Pregnancy Tracker: 28 weeks, 3 days
Size of the Baby: 2.5 to 3 pounds!
Biggest Obstacle: Waiting patiently.
Parents-to-be hope and pray that their child will be healthy and normal. In some ways, we all hope our children are special, talented, and bright. Today, Dennis and I learned that are child is completely average... and we were ecstatic.
Today was our 28-week ultrasound. The main purpose of this scan is to check the baby's size. As I mentioned in previous posts, type 1 diabetics have all sorts of risk factors that can contribute to either large or undersized babies.
In all of my previous ultrasounds, from as early as 6 weeks, our baby has been measuring exactly as its gestational age. However, it's been nearly two months since we had received a size update, so I wasn't sure what to expect today. Had the baby suddenly put on 3 pounds? Is that marginal placental insertion causing the baby not to grow properly?
It was cool, as always, to see all of the baby's organs, limbs, and beating heart on the ultrasound. We got a little wave and some good shots of the baby's face. After reminding both of the techs that we don't want to know the gender, they were sure not to look in the telltale region.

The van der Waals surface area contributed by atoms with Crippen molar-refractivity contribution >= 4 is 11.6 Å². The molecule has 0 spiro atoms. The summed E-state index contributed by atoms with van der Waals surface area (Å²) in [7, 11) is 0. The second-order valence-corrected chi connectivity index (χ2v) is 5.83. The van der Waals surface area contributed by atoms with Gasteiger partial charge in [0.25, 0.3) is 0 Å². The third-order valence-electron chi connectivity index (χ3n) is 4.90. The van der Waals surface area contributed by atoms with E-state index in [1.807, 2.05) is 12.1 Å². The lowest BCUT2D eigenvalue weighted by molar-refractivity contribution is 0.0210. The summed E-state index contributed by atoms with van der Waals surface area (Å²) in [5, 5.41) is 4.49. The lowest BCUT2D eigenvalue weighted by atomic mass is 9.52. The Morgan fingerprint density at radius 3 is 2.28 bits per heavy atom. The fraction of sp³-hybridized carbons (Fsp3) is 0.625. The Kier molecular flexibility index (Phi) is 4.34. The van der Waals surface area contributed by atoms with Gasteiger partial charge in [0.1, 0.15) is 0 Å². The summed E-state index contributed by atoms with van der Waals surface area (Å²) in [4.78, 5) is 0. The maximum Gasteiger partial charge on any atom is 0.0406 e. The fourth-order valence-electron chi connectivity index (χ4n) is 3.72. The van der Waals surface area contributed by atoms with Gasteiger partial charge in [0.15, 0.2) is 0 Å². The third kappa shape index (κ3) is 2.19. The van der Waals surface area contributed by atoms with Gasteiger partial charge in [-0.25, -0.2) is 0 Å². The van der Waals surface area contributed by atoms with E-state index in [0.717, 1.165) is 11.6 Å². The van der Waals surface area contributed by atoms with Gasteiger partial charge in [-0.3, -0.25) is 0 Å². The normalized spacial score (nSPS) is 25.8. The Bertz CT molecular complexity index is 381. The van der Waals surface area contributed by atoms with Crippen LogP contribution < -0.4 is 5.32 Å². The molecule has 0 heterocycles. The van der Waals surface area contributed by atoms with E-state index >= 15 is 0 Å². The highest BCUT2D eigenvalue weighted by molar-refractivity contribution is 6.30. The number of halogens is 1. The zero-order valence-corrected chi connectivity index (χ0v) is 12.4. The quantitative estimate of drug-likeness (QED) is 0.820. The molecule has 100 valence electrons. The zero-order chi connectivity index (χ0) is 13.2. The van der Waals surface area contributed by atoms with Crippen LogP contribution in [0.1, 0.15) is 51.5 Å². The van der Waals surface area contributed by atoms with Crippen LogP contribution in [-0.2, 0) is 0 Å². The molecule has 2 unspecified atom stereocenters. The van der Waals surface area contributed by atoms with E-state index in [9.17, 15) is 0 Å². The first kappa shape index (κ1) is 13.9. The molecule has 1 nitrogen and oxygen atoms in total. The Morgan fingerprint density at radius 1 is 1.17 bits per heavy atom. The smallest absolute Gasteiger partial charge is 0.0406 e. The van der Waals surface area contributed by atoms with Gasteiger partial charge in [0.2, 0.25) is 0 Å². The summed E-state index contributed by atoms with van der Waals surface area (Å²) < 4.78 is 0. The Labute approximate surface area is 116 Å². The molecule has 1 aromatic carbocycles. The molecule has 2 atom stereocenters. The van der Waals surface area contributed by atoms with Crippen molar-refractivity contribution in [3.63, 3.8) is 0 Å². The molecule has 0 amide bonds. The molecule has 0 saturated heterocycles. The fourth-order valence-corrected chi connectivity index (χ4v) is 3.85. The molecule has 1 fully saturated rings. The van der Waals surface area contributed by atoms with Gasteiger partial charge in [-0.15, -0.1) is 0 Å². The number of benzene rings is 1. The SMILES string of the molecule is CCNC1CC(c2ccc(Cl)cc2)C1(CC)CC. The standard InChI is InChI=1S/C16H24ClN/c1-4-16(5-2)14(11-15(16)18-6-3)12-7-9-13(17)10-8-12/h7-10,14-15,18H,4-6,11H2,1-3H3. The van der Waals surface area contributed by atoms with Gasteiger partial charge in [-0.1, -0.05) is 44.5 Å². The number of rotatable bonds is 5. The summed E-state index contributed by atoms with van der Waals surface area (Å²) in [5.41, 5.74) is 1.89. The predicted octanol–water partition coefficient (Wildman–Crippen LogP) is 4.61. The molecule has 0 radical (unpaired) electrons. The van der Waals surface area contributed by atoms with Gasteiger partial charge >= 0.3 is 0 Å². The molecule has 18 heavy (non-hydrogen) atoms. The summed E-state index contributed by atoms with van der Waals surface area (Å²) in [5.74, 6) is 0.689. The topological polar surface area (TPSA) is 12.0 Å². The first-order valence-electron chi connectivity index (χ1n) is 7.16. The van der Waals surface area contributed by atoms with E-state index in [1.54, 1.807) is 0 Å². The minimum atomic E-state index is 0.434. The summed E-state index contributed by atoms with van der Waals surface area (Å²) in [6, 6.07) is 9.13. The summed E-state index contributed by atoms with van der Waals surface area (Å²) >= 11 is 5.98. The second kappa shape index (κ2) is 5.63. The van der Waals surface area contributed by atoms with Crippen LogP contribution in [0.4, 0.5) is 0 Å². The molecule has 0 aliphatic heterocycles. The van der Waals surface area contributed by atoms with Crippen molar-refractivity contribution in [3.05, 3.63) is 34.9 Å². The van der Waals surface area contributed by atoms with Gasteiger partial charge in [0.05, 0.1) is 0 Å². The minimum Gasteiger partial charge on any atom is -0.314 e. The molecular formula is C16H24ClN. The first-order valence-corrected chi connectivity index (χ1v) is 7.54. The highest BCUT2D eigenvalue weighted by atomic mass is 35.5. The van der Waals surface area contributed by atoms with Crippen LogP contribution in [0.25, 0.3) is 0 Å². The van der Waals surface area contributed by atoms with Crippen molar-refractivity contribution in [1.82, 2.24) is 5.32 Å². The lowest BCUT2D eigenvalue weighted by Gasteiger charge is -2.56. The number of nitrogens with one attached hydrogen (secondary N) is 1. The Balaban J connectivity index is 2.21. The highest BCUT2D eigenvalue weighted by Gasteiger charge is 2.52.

Much of what the techs checked was indistinguishable for Dennis and me. They took such careful scans of the heart and each individual chamber and ventricle, since that's obviously a critical organ and an area that might be underdeveloped with poorly controlled maternal diabetes.
After cleaning all the icky gel off my belly and looking at the fun pictures with Dennis, we got a visit from the doctor who'd reviewed the scans. She said that the baby was measuring exactly in the 50th percentile for size.
I said, "Average is good." To which she replied, "Average is great!"
Specifically, the baby's weight was calculated to be 2 pounds, 13 ounces, with a 7-ounce margin of error, which puts him or her right in the normal 2.5 to 3 pound range.
The poor ultrasound tech was a student and our little one wasn't making it easy for her to see everything she needed to. I could feel the baby moving all around and she commented that the baby was extremely active.
At 28 weeks I also started logging daily kick counts. When I notice the baby is active, I note the start time and wait to feel 10 distinct movements. After 10 kicks, I record the end time. If I go a day without feeling the baby move, I'm supposed to call the doctor and possibly go get checked at the hospital. So far so good with the kick counts. Today the baby got all excited and moved 10 times within 2 minutes. A new personal record!
Published On: October 23, 2007